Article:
Delivering the message of sustainability to the world
One of the most common questions growers and winemakers ask me is, “If I am already managing my vineyard/winery sustainably, why do I have to pay a certifier to tell me this?” The short answer is, of course, you don’t have to. However, there are more than a few compelling reasons why one should pause to consider certification when commercially producing winegrapes and wine in Oregon.
One might wonder why these programs exist in the first place. A certification may arise under a number of circumstances. Many times it is a response to consumer distrust in the face of deceptive business practices, whether actual or potential — for instance, DNA-certified seafood, or certified extra-virgin olive oil. Sometimes it is a reaction to consumer demand in the absence of legislation — this can be seen with the development of new non-GMO certifications. Other times a certification is developed to codify best practices of an industry with regard to a consumer-facing claim about a particular scope of activities — certified sustainable, organic, et al. Consumers desire and deserve to know the methods by which their food was produced, beyond reductionist social media posts or corporate puffery. In the end, certification is verifiable proof of these methods, plain and simple.
The price tag of an agricultural certification is often a bone of contention with participants, and rightfully so, with slim margins and no easily quantifiable return on investment. Certifiers do everything they can to keep costs as low as possible while maintaining strong and responsive programs. This is highly specialized work, typically performed by folks with advanced degrees in their fields of study, and therefore does not come inexpensively. Many certifiers are nonprofits or state government agencies, which does help to keep both the costs reasonable and interests non-conflicted. In the end, the benefits of investing in certification may be more tangible than one might think.
Sokol Blosser recently had an expensive solar panel part replaced by the manufacturer because they were able to prove — using certification paperwork — it had been malfunctioning while under warranty. Craig and Gabriele Keeler have earned Biodynamic®, Organic, and LIVE certification on their Keeler Estate Vineyard, and find that each is a key to access a different market. Orchards in Walla Walla have leveraged certification by affixing produce stickers with the recognizable Salmon-Safe logo to their apples. Soter Vineyards proudly highlights LIVE practices during private tastings. Some wineries with multiple vineyard sources are using certification as a filter for purchase decisions, and may even pay a premium for certified fruit. Overseas markets and larger wine buyers are increasingly requiring certification of some sustainable kind. Both Chemeketa and Umpqua Community Colleges utilize LIVE certification in their teaching vineyards and wineries to educate the industry’s next generation on sustainable practices. These are just a few examples of how growers and educators take advantage of these programs and where some benefits lie.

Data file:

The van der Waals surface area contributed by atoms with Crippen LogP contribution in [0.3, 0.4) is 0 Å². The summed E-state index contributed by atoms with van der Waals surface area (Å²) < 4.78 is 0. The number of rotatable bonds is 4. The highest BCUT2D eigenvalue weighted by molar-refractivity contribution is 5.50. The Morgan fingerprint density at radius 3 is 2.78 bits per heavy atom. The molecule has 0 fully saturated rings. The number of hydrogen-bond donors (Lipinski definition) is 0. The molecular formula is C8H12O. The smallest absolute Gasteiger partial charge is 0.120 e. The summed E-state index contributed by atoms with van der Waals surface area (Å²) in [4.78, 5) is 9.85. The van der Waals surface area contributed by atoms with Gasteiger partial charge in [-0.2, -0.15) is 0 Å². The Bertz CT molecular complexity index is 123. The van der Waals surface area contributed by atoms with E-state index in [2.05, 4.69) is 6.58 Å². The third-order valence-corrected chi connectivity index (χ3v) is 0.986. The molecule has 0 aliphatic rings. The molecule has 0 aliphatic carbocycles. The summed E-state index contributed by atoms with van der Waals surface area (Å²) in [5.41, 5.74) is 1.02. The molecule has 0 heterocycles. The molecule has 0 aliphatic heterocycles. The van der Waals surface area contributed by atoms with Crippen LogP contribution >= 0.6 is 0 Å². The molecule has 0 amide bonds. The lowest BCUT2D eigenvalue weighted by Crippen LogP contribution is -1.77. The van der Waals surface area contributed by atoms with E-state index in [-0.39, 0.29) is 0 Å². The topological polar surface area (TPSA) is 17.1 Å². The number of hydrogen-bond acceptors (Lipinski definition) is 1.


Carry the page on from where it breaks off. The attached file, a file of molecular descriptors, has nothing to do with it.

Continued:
What seems to be the common link among those who successfully market sustainability is when the distinction is made between the practice and the certification process. In other words, when a winery or vineyard showcases its unique sustainability story first, highlighting how it cares for the environment and its workers, certification then becomes the foundational integrity rather than the story itself. It should be noted that no certification is one-size-fits-all, as both production and stewardship philosophies vary throughout the industry. Fortunately, in Oregon we have a suite of world-class certifications to choose from.
There has been an upward trend in new certifications in recent years. As of this writing, there are 455 eco-labels across 25 industry sectors listed on www.ecolabelindex.com. In 2007, the New Zealand wine industry stated an audacious goal of 100 percent certification within five years. To date, they have achieved certification
on 94 percent of the acreage in the country. Just this year Sonoma County joined the chorus by calling for 100 percent certification by 2019. Both wine regions are significantly larger, acreage-wise, than Oregon. If they can do it, surely we can, too.
While it is true that many Oregonians are independently-minded, I firmly believe that any entity that is commercially producing winegrapes or wine in the state should attempt to achieve third-party certification to a recognized standard. The marketing associations that represent the industry consistently describe Oregon’s winegrowing community using synonyms in the shade of green, with just shy of 50 percent of the industry certified to LIVE, National Organic Program, Biodynamic or Food Alliance standards. Of course, as neighbors, we all trust that each other is doing the right thing by way of environmental and social impacts, but on the global stage that Oregon wine aspires to play on, it simply is not enough.
I am therefore calling on the Oregon wine industry to achieve 100 percent certification to any of the four available — aforementioned — nationally recognized standards by 2019. Each of these standards has third-party integrity and is recognized by the Oregon Wine Board in its sustainability messaging.
Fifty years of pioneering agricultural groundwork has been done, and I believe we are ready as an industry to meet this goal. We certifiers are here to roll up our sleeves and help make it a reality.
Chris Serra is the executive director of LIVE (Low Input Viticulture and Enology), an Oregon-based certification of sustainable winegrowing. For more information, visit www.livecertified.org.